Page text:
The nature and source of risks can change. Processes, systems, business models and governance arrangements need to be flexible and adaptive as well as robust and resilient. They also need to reflect the inter-connected nature of contemporary corporations.
Risk management and governance should extend to a company’s customers, business partners, supply chain and other stakeholders. So should cyber-security measures. They should embrace corporate data held externally, corporate systems operated by third parties, mobile devices and people working from connected homes.
Corporate systems and processes should be sufficiently resilient to withstand the simultaneous materialisation of multiple risks. Boards should be aware of dependency upon collaborations, utilities, public services and banking, legal, regulatory, transportation and other systems. In cyber-warfare many of you will be in the front line. There will be people trying to shut you down.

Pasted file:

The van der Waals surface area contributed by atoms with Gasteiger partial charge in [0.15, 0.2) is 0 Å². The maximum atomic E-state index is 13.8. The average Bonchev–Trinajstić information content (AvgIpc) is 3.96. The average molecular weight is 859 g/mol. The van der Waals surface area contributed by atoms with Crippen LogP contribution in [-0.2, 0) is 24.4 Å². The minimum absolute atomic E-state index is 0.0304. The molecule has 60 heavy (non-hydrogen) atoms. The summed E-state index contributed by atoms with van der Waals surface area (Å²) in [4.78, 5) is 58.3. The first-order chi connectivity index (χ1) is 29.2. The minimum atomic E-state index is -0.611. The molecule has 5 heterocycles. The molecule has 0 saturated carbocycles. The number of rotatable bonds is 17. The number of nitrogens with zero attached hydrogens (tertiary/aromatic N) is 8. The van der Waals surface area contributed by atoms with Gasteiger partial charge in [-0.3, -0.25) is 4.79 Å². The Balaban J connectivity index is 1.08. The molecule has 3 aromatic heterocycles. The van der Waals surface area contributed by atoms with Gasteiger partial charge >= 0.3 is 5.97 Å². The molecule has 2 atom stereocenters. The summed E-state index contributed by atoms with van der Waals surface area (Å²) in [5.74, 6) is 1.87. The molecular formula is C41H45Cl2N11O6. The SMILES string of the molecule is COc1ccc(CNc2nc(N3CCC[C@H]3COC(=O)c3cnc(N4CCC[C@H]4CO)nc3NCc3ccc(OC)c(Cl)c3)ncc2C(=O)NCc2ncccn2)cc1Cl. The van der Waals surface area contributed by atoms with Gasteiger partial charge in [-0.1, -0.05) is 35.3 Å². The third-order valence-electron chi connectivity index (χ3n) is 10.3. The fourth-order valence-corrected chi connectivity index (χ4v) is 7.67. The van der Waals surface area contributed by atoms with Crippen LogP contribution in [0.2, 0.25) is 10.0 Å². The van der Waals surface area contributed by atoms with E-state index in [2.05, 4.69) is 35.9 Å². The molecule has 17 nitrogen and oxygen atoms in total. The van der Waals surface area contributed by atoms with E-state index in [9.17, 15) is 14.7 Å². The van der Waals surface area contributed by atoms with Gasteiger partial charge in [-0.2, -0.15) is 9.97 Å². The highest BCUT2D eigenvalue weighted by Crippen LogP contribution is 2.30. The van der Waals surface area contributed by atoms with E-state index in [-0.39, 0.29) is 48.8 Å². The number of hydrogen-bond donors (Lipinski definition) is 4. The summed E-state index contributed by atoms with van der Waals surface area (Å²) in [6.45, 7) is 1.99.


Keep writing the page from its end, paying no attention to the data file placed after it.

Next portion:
A board should establish, communicate and regularly review its risk appetite. The level of risk it is prepared to accept in different areas should reflect changing challenges and opportunities. Which collaborators and stakeholders should be involved and how often should they be engaged?
Does risk management have to just be about our problems and those of our companies? Should it also be about what our companies could do to help customers and wider society confront the risks they face? Should it be more about turning challenges into opportunities?